Good to know: Public transportation in Budapest virtually ends after 11pm, when the metro, streetcars and trolley buses stop operating. There are some night buses running (marked with "É"), but not as frequently.
Tickets are valid for the metro, buses, streetcars, trolley buses, the Cogwheel Railway and the suburban HÉV lines (only within the city limits), and are available at any subway station. To avoid lines, buy tickets from street stands and newsstands. It is also possible to buy tickets from a ticket vending machine. The basic ticket is good for one trip; if you transfer, you will need to validate a new ticket or use a transfer ticket. Be sure to validate your ticket using the orange or red ticket-punching machines as undercover controllers may ask to see your ticket, and will fine you for having an invalid one. Many ticket-punching machines on buses and streetcars are manual. Be sure to insert your ticket into the top slot and pull the punching mechanism toward you.
You can buy single tickets, transfer tickets or get a discount with a 10-trip coupon book, which contains 10 single tickets. Day and tourist passes offer a good deal for visitors, as they allow unlimited use of the public transportation system and are often packaged with free admission to many museums and attractions. The Budapest Card is one such option. Cards can be purchased with a 24-hour (HUF 3,900), 48-hour (HUF 9,900 - available from July 1, 2012) or 72-hour (HUF 7,900) validity. All cards include unlimited travel on public transportation, free entry to the Budapest Zoo, two free walking tours, and 10%-50% discounts at participating museums, restaurants and spas. The value offered by the card depends on what you plan to do in Budapest. For instance, if you intend to use public transportation and visit quite a few attractions and museums within a given two or three-day period, it's worth the price.
Ticket vendors rarely speak any languages aside from Magyar, so a little provisional sign language may help. However, detailed information about tickets and transportation is usually available next to their booths in English, French and German, along with route maps.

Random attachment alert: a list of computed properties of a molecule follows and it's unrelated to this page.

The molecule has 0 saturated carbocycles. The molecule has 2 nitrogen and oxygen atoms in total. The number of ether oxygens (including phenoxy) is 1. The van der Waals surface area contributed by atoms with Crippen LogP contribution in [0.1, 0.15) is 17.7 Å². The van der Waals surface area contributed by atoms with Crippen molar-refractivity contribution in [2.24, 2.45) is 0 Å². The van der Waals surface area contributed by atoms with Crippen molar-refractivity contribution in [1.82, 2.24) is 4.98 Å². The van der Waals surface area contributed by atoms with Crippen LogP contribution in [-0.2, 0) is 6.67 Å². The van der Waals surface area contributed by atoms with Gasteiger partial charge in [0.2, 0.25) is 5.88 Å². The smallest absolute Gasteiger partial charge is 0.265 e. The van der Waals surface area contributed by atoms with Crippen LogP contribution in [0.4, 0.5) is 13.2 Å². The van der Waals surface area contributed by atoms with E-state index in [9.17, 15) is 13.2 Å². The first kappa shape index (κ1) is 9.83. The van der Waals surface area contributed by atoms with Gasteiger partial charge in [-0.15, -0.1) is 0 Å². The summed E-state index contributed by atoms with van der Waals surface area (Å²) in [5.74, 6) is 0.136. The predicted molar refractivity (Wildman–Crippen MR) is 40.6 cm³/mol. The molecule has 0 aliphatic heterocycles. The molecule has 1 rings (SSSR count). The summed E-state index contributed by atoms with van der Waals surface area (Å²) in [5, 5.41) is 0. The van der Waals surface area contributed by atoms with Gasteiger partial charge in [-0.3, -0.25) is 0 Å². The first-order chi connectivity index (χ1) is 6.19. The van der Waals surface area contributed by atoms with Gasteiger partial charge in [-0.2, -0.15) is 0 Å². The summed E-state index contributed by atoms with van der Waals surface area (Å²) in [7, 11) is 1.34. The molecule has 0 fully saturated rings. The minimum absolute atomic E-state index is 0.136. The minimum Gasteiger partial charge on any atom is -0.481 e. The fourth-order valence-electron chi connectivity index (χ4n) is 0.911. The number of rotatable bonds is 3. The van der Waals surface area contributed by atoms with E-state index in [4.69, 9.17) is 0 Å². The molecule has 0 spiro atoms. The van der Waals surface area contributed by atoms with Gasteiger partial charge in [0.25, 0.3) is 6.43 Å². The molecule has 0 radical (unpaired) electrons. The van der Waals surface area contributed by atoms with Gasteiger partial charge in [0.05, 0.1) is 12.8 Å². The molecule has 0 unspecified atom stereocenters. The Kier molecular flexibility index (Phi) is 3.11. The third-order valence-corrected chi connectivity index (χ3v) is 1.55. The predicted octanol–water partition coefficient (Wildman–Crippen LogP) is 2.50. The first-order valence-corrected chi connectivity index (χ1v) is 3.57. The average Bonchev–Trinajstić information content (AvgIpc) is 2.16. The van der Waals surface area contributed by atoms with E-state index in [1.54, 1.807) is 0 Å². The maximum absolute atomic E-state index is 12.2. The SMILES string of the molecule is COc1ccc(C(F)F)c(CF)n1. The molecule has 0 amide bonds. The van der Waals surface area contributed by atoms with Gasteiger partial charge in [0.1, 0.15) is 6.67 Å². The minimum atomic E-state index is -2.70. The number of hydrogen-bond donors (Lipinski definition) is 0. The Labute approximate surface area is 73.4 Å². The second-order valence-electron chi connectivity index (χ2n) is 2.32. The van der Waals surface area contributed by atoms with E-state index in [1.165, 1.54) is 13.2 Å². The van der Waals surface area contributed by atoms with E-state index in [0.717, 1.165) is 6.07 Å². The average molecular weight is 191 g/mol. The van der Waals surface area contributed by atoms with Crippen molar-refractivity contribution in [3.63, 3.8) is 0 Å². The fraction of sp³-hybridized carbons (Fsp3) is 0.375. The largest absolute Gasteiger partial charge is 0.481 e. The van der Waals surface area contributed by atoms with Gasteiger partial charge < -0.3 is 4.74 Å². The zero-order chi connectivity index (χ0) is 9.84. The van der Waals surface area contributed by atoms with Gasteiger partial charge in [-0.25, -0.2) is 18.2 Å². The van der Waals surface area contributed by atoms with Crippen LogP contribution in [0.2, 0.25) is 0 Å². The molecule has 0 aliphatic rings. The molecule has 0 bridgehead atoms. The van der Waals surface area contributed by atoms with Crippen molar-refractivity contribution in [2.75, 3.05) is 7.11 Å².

Single ticket (vonaljegy) - HUF 350
Transfer ticket (átszállójegy) - HUF 530 (valid for a single journey with one transfer)
One-day travel card (napijegy) - HUF 1,650
Three-day travel card - HUF 4,150
Seven-day travel card - HUF 4,950
Ten-trip coupon book (gyűjtőjegy) - HUF 3,000
There are passes available for longer periods (14 days - HUF 7,000, monthly - HUF 10,500, etc) but they do require photo ID. ID's, valid for one year, are issued at metro stations. You will need one passport size photo, available at photo booths located next to the ticket vendors. A set of 4 prints cost HUF 1,000, but you get to keep 3. More information is available at www.bkv.hu.
Having a ticket doesn't entitle you to ride public transportation. You must validate your ticket at a ticket-punching machine when starting your trip. Transfer tickets must be validated twice. First, when entering the system and also at the point of transfer, using either ends of the ticket. Hungarians may understand the way the ticket system works; however, it's still the source of the majority of complaints received from tourists. They buy their tickets in good faith but forget to validate them and have to pay a substantial fine when caught. It's an awful system by design, as you are able to enter/use all public transport without validating your ticket, until an undercover controller stops you. All forms of public transportation are frequented by controllers, so you are bound to run into one sooner or later, and they are not very pleasant to deal with.